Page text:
About Our Salts

Natural, unprocessed sea salts carry their ancient and essential trace minerals like iron, magnesium, calcium, potassium, manganese, zinc and natural iodine. As opposed to table salts that have been stripped of these beneficial qualities, chemically altered, and filled with anti-caking chemicals, natural sea salt is 100% pure with a smooth, rounded flavor, a strong crunch, and a burst of clean flavor. 

How it's made

Collected in vast trays from the ocean, sea water is dried by the sun to evaporate the water, until only the salt remains. Most sea salts are still harvested by hand in special areas around the world known for their unique history and characteristics, such as:

  • French sea salts, like Sel Gris or Fleur de Sel, hand-harvested from pristine Atlantic seawater using the traditional Celtic methods. This prized process is done entirely by hand, using only wooden tools, preserving the pure taste of the French salt, and producing a very special moist crystalline texture.
  • Italian sea salts produced from the low waters of the Mediterranean Sea along the coast of Sicily, rich in minerals. The salt pans are filled with the seawater in the spring and left to evaporate, relying on the heat of the Sicilian sun and strong African winds. Harvesting takes place once the water has evaporated and the salt is crushed and ground without any further refining. 
  • Mountain sea salts. There are also mountain sea salts that, well, are found nowhere near a body of water. Or at least a present-day one…
    Himalaya sea salt. Once upon a time—250 million years ago give or take a millennia--sea salt beds, now deep within the Himalaya Mountains, began to crystallize and were covered by lava. Aside from keeping these salt beds in a pristine environment that has been surrounded by snow and ice year round, the lava is thought to have protected the salt from modern-day pollution leading to what most believe is the purest salt on earth. To this day, it is still extracted from mines and caves by hand, according to long-standing tradition. After being hand-selected, chiseled out, the salt is then hand-crushed, hand-washed, and dried in the sun.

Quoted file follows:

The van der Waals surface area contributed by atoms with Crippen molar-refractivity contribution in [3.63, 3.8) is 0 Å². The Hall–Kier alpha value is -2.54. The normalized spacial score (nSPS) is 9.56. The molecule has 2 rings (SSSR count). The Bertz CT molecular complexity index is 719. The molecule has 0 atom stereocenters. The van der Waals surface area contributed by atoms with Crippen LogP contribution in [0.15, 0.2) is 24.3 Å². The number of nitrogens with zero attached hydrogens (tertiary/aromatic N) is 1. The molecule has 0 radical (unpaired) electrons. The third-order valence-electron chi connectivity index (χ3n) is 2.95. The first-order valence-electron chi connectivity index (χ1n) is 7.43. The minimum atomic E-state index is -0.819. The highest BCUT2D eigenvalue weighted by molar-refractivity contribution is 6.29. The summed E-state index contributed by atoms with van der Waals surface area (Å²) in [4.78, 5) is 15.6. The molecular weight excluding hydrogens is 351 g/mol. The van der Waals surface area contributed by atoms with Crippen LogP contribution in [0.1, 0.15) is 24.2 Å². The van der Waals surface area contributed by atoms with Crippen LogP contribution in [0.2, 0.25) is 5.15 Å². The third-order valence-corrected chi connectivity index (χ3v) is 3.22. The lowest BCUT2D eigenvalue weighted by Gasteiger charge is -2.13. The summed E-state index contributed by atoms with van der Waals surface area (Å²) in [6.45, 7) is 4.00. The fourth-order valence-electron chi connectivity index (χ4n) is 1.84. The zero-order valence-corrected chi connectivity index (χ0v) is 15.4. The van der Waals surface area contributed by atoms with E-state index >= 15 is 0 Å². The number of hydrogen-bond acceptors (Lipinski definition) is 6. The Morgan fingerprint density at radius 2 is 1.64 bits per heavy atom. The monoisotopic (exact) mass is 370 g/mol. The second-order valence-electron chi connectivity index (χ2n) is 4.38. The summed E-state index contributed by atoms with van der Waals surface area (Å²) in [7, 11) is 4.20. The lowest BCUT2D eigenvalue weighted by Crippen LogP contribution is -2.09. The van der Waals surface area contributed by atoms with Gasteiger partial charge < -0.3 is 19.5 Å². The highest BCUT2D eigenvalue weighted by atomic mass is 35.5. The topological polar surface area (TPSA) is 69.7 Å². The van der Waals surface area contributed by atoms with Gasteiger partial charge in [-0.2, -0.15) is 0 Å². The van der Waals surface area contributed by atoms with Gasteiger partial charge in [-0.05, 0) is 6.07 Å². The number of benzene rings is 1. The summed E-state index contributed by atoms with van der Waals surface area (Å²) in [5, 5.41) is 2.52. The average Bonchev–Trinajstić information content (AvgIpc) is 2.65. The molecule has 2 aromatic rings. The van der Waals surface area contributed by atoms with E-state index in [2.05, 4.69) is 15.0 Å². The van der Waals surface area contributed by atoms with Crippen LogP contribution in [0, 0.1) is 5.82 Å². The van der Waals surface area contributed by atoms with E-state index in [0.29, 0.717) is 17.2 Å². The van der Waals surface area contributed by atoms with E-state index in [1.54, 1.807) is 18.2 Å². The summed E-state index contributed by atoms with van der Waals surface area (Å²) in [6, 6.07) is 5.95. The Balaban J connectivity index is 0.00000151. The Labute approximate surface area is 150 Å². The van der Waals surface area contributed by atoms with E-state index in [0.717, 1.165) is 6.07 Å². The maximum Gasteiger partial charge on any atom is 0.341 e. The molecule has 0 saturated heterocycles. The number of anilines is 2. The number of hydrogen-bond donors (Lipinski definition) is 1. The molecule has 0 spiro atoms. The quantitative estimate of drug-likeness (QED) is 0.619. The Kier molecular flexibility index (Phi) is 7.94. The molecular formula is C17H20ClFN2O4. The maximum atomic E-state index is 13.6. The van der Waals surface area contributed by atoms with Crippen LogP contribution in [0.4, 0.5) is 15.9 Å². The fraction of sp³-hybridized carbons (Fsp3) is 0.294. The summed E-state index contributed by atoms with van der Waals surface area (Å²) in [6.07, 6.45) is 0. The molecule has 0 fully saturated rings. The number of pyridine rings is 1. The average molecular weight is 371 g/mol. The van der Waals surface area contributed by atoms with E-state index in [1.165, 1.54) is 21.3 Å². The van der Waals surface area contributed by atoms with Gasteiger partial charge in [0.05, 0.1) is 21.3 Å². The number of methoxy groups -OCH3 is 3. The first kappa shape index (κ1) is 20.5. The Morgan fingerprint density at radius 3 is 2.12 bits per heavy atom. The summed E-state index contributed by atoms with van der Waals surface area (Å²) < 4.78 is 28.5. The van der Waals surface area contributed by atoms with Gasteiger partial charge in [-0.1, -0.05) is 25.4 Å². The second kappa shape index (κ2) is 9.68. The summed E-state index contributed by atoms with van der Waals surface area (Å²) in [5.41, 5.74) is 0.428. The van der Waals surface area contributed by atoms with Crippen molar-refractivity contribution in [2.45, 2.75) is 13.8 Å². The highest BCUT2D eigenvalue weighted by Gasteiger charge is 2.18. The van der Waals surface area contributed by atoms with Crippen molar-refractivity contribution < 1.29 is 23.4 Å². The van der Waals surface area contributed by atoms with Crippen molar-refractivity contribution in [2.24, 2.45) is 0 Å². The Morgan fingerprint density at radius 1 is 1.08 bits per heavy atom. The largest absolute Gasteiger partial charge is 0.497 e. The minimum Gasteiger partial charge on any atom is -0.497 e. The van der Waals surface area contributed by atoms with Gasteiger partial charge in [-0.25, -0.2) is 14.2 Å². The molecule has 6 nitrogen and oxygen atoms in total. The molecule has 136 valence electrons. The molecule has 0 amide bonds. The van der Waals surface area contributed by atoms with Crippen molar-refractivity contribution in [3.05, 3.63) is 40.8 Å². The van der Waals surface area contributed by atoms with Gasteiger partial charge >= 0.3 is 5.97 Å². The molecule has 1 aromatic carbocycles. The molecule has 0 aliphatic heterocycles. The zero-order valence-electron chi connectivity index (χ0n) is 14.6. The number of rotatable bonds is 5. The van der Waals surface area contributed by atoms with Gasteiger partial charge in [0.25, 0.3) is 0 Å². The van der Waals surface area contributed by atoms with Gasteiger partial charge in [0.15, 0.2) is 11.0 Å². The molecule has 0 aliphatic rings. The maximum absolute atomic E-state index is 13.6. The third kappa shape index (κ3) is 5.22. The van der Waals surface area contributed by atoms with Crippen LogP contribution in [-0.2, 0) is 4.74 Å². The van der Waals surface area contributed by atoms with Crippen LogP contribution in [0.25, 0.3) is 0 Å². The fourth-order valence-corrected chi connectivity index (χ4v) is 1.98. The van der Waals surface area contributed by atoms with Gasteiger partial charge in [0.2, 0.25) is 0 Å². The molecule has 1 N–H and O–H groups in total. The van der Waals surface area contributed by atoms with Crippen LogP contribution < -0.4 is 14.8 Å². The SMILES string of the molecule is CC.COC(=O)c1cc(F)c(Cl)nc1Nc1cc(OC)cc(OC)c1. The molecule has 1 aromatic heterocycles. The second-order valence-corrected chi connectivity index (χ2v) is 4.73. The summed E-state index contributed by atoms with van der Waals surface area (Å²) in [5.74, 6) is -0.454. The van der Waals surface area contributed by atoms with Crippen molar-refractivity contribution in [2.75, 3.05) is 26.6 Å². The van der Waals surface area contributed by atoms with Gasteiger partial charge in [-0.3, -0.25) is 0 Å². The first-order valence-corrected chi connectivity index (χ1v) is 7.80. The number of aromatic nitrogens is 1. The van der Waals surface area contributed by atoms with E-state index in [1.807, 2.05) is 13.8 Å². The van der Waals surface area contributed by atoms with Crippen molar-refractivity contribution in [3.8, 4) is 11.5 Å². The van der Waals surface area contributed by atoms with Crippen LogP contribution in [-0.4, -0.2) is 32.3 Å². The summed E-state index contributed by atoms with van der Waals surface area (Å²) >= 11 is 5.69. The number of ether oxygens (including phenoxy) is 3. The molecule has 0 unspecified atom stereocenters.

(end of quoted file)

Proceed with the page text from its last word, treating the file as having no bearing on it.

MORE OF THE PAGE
• Peruvian Pink Sea Salt. Perhaps even more romantic, this salt comes from an ancient ocean trapped underground at 10,000 feet in the Andes Mountains in Maras, Peru. Since pre-Inca times, salt has been made in Maras by tapping into underground streams deep in the mountainside. The highly salty water from these underground streams emerges at a spring, where the flow is directed into an intricate system of tiny channels constructed so that the water runs gradually down onto the several hundred ancient terraced ponds. As water evaporates from the sun-warmed ponds, salt crystals form on the inner earthen walls and floors. The salt mines traditionally have been available to any person wishing to harvest salt, and a cooperative system formed during the time of the Incas to most efficiently harvest the salt. To this day, the owners of the salt ponds must be members of the community and the size of the salt pond assigned to a family depends on the family's size.

    History of Salt

    There are books dedicated to this topic, but in short... As far back as 6050 BC, salt has been an integral part of the world’s history, interwoven into the lives of countless historic civilizations. Used as a part of Egyptian religious offerings and as valuable trade between the Phoenicians and their Mediterranean empire, salt and history have been intertwined for millennia. It served as money at various times and places, has been the cause of major warfare, is said to have contributed to the founding of the new world, the reason for Lewis & Clark expedition and the cause for Napoleon retreating from Russia. It is an essential element in the diet of not only people, but of animals and even many plants. Thousands of years ago, animals created paths to salt licks. Men followed and their trails became roads, which then became settlements and nations. 

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